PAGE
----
Good questions. Real answers.

I've never heard of this type of practice. Is it ok?

It's not just ok, it's fantastic! It is also a relatively new idea, so people have questions about it. In the late 1990's, online dating was a new concept, but now it's considered standard behavior. In the 1950's it was unheard of that a man would board an airplane without wearing a tie.

Concierge medicine is the fastest growing trend in American health care, almost doubling every year. It is spreading like wildfire via word-of-mouth as people realize how amazing it is to have an internal medicine specialist taking care of them again. Read what current patients of mine think about it.

Unlike the early days of its formation, it is now priced at a level the middle class can afford.

How do I know if this is a good idea for me?

Many people, including perhaps you, are discovering that they don't see their internal medicine specialist anymore when they go to the "doctor." They see "primary care providers," but not their doctor. And they are concerned about that - it's not what they want and feel they need.

Concierge medicine has been around for about 15 years in America, but only a few in Vermont. If you would like to have an in-person informational meeting with me at no charge I am happy to do that with you.

Who is joining your practice?

My patients broadly span professions, age, and income ranges. There are many business owners, teachers, farmers, construction workers, homemakers, bankers, and nurses and doctors themselves from all around the Lake Champlain region.

And that's just a summary list!

What happens if you are on vacation?

In the very rare case that I am on vacation or otherwise unavailable, Dr. Frank Landry will provide the same level of care and responsiveness that I will. Dr. Landry is widely considered one of the best internal medicine doctors in Chittenden County. He and I share office space and we communicate regularly.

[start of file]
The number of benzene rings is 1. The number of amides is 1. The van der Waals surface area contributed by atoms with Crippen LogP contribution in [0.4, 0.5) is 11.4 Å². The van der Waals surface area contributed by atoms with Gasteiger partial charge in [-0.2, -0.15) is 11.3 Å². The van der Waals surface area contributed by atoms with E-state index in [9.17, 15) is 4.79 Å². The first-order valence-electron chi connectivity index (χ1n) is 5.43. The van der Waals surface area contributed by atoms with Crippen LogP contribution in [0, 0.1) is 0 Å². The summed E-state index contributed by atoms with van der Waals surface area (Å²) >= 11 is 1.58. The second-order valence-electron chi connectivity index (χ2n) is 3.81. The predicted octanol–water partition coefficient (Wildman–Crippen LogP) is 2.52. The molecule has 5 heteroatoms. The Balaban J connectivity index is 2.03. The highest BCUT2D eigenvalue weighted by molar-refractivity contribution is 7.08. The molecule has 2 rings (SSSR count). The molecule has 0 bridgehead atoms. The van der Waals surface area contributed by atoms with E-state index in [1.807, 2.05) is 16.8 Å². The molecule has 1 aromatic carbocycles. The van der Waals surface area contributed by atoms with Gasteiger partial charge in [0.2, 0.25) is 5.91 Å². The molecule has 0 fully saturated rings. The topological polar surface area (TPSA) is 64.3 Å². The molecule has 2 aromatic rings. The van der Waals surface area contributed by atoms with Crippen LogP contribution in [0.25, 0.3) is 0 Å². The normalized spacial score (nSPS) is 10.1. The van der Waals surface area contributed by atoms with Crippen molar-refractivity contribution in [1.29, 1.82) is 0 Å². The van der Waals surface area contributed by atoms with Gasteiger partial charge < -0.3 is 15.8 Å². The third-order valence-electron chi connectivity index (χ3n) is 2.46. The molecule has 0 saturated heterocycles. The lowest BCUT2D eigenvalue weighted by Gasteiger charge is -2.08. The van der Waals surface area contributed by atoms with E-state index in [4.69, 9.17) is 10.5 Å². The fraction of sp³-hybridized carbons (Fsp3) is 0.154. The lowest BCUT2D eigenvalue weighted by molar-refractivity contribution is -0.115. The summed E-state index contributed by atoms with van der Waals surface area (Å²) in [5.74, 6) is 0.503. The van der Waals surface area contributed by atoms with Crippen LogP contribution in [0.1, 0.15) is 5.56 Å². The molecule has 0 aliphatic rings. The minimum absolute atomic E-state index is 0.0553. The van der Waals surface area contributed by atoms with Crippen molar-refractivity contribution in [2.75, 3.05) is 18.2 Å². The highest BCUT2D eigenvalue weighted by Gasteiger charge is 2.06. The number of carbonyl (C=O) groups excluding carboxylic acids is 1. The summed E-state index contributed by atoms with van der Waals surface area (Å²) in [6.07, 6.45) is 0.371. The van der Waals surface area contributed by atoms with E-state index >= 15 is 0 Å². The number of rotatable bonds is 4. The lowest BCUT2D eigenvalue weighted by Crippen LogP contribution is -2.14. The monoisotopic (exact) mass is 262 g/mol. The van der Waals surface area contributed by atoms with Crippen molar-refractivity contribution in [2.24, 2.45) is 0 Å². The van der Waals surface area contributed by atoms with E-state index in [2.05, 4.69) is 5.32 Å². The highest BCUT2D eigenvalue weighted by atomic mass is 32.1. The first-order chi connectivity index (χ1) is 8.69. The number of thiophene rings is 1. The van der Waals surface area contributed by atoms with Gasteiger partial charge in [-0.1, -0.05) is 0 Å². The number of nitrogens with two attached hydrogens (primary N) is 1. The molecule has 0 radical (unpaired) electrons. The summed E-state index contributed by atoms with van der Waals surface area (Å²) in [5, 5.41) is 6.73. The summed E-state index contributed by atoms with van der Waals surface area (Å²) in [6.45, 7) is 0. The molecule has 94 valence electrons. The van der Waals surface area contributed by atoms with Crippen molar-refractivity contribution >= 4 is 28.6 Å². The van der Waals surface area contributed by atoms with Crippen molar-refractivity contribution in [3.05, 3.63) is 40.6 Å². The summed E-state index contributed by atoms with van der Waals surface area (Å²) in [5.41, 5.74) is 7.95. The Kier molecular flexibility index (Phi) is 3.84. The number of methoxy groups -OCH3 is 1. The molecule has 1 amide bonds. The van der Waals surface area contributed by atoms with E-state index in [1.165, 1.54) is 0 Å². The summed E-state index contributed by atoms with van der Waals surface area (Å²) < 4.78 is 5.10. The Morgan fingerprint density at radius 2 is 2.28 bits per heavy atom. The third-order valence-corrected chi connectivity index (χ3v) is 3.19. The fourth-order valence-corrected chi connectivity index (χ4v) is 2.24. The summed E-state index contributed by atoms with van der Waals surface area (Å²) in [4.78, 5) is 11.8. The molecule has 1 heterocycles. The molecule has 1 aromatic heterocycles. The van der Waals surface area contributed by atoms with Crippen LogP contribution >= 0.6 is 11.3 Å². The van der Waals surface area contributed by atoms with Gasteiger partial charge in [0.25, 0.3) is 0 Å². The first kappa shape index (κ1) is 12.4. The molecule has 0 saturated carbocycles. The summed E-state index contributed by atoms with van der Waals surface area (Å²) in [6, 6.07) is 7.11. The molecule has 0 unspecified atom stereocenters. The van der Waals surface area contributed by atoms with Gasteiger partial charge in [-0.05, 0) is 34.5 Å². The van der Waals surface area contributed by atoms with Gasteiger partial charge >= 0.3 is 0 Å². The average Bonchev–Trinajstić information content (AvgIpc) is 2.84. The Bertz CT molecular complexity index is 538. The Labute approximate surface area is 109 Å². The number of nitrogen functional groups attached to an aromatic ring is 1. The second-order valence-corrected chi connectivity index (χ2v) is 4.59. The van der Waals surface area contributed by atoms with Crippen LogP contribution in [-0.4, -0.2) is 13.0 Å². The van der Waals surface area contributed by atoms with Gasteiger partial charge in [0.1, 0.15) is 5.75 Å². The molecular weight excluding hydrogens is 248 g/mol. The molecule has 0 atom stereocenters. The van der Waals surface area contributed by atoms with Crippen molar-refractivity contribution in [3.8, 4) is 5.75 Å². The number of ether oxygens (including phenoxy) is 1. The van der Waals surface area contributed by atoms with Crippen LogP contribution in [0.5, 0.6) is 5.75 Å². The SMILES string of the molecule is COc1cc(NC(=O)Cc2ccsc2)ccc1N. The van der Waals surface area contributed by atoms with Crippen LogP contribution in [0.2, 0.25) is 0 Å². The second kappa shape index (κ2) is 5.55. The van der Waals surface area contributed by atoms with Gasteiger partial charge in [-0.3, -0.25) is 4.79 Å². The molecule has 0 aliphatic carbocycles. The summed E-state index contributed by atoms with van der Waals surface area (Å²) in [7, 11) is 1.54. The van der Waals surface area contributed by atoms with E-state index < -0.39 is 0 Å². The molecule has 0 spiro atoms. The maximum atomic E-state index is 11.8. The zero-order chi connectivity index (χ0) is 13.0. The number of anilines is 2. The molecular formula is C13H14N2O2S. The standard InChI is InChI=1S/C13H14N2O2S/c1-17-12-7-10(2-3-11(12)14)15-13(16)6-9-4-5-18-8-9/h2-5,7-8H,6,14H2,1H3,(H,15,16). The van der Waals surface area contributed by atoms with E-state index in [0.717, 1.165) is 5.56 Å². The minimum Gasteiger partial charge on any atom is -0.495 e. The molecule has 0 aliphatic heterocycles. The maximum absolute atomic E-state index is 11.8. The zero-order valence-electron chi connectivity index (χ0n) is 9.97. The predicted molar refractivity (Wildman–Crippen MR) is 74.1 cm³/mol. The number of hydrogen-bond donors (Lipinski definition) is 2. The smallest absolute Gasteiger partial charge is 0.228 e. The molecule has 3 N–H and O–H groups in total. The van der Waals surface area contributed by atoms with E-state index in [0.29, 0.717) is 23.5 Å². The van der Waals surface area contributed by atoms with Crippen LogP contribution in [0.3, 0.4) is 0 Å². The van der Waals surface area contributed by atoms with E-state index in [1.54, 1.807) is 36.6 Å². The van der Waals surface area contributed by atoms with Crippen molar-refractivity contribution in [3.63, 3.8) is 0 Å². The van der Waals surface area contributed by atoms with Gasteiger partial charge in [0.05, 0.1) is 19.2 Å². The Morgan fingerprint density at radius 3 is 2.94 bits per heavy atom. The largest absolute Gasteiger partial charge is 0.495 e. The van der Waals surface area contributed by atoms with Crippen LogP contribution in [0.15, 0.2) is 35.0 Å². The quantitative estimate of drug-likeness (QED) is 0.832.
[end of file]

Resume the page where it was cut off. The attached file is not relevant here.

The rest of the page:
Are you glad that you've left big-system health care?

Yes. I've never been happier. I spent years covering patients from all walks of life, and realized the middle class was not being served well by big system care, which I wanted to change. In addition, most primary care or internal medicine doctors, especially women, burn out or quit after a decade or two, which is very bad for society. And in the traditional practice there is little time for ongoing physician training. I believe that improvement comes from individuals, not systems, so I decided to lead the change in our region.

If you're curious, read about the inspiration for my Vermont medical practice.

Is this the solution to America's health care problem?

It's not the solution, but it is one solution. Like the organic food movement or the software industry, there are going to be many varied approaches that work. Concierge medicine does have incredible quality and satisfaction ratings from current patients, so other approaches could learn something from this model. In addition, there is an increasing amount of evidence that concierge doctors save the health care system a lot of money. Qliance, a concierge medical firm in the Northwest, reports emergency room visits are down 62%, specialist referrals are down 55%, advanced radiology is down by 48% and surgeries are down by 73% for its patient base.

I do see this type of practice as the only current approach that will generate more interest in internal medicine from medical students. At the same time the baby boomer generation of doctors is retiring, the number of students training to become internal medicine specialists has collapsed. Read about Vermont's supply problem here.

You can learn more about concierge medicine using my page on concierge medicine resources.